Create Multiple Threshold Offers
A simple solution is to create offers that different people can relate to, regardless of where they are in the buying cycle. Why just present a single”Buy Now” or “Schedule Your Consult Today” offer when in reality the vast majority of your audience are not ready to accept your offer? Why try and force a commitment to you when that person doesn't know if they want to do business with you yet?
Why would someone agree to a free consult with a financial planner unless they were 90+% sure they were ready to hand over their retirement savings to them? The answer is they won't.
Yes, you want to make sure you have an offer ready for people at the end of the buying cycle and are ready to make a purchase decision. But people ready to buy right now are just 10% of your potential customer pool. Have a lower threshold offer that can pull in the rest of the people who are interested, just not ready to pull the trigger today..
In the case of the fitness center offering a free pass, consider offering a longer 1-2 week pass if they bring a friend with them. It's safer doing something new if you have a friend with you. Or host a monthly after hours open house where people can tour the gym without having a bunch of muscle bound men staring at them…….or at least that's how they may view it.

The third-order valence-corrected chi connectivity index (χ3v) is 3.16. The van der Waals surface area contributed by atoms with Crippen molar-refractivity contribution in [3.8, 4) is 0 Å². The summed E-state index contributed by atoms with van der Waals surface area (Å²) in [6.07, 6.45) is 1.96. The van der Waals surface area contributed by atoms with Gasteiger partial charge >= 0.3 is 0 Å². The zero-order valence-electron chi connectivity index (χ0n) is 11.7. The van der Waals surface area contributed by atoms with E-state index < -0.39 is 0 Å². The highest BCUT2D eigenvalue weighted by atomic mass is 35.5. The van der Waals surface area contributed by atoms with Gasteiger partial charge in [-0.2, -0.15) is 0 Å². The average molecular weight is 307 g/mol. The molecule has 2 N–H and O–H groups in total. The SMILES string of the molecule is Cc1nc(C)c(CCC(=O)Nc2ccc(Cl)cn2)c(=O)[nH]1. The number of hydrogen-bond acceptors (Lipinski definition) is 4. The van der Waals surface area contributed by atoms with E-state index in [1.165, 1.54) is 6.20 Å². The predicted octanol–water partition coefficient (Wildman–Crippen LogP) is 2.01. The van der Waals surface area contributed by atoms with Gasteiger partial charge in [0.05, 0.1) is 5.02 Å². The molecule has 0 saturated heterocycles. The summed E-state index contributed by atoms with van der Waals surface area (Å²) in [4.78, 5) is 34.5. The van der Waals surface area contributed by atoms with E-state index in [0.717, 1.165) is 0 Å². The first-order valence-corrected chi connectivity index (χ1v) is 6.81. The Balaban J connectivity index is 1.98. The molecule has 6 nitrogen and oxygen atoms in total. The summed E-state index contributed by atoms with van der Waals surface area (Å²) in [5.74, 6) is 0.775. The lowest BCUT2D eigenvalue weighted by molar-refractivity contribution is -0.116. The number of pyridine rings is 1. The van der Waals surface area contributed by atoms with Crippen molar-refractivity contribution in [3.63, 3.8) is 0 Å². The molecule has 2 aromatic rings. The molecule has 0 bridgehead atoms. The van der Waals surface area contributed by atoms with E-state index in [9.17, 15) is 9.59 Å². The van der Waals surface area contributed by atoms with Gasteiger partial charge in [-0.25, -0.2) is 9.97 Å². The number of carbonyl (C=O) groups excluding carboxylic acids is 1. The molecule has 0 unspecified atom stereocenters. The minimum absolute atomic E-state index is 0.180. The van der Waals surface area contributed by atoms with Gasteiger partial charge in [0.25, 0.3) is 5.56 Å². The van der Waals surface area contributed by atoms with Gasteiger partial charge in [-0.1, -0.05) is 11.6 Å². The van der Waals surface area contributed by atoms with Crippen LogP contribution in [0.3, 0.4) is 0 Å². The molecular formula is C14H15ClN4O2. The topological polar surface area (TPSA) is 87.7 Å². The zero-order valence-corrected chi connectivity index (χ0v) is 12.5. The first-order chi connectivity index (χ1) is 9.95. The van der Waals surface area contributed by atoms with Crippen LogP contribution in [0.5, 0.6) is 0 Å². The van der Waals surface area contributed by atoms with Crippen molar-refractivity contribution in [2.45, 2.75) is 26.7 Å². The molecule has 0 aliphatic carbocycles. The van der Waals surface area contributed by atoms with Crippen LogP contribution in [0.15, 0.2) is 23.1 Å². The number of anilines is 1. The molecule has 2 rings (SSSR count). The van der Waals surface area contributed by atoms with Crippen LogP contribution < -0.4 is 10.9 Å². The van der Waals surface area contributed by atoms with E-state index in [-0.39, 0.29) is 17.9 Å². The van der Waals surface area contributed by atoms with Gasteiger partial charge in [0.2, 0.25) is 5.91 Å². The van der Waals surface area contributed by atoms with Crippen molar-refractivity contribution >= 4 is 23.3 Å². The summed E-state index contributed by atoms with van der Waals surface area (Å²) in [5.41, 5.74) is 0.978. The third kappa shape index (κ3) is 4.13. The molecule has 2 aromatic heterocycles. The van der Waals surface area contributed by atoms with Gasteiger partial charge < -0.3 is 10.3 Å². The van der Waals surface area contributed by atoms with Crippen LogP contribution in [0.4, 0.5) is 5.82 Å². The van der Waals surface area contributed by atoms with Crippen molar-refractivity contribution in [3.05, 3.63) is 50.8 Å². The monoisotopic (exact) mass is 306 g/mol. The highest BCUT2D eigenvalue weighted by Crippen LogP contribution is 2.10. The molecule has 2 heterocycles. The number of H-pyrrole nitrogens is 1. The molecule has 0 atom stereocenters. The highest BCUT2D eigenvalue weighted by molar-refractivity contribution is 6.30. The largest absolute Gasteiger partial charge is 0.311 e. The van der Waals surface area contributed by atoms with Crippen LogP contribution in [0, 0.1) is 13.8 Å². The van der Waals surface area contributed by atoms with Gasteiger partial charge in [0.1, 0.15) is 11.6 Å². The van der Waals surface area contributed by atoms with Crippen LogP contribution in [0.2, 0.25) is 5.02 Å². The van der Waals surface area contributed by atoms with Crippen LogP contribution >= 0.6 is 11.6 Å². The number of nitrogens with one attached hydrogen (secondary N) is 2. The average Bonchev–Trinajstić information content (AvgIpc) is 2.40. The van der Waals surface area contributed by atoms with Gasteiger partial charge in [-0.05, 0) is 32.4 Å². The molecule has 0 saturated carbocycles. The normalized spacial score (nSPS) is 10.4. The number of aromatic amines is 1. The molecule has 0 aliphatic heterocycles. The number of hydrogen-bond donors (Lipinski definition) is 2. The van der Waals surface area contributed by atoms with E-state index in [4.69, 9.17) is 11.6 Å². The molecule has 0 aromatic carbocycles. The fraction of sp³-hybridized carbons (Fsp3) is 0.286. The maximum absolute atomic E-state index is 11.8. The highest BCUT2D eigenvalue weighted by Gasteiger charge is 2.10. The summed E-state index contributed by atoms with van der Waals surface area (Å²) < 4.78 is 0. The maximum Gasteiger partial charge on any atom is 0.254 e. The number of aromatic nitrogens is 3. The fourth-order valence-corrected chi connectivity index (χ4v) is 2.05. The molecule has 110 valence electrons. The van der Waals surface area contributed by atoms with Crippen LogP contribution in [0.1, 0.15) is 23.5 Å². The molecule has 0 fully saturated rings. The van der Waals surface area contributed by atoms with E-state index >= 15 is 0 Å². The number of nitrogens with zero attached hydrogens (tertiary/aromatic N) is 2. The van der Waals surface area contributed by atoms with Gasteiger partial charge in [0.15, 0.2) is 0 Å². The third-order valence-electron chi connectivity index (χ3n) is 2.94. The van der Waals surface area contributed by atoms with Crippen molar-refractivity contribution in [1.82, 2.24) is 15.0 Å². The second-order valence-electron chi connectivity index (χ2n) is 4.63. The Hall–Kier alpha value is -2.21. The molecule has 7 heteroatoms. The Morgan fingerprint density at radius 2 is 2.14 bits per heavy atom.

For a financial planner hoping to schedule free consultations online, consider also offering a free mini-course on financial planning, requiring only an email address to join. For a lawn care company, consider offering a free landscaping starter guide specific to your area so home owners can see and learn what works for their area.
Free and easy offers like these help to get many more people's “foot in the door” with your business and is a great way build connections with people until they are ready to make a more serious commitment.
Make it easy for people to test drive your business
Offer people multiple ways to interact with your business even if they are not ready to buy or make a firm commitment to you right now. It's an easy way to increase your potential pool of customers as well as increasing conversion rates on your offers.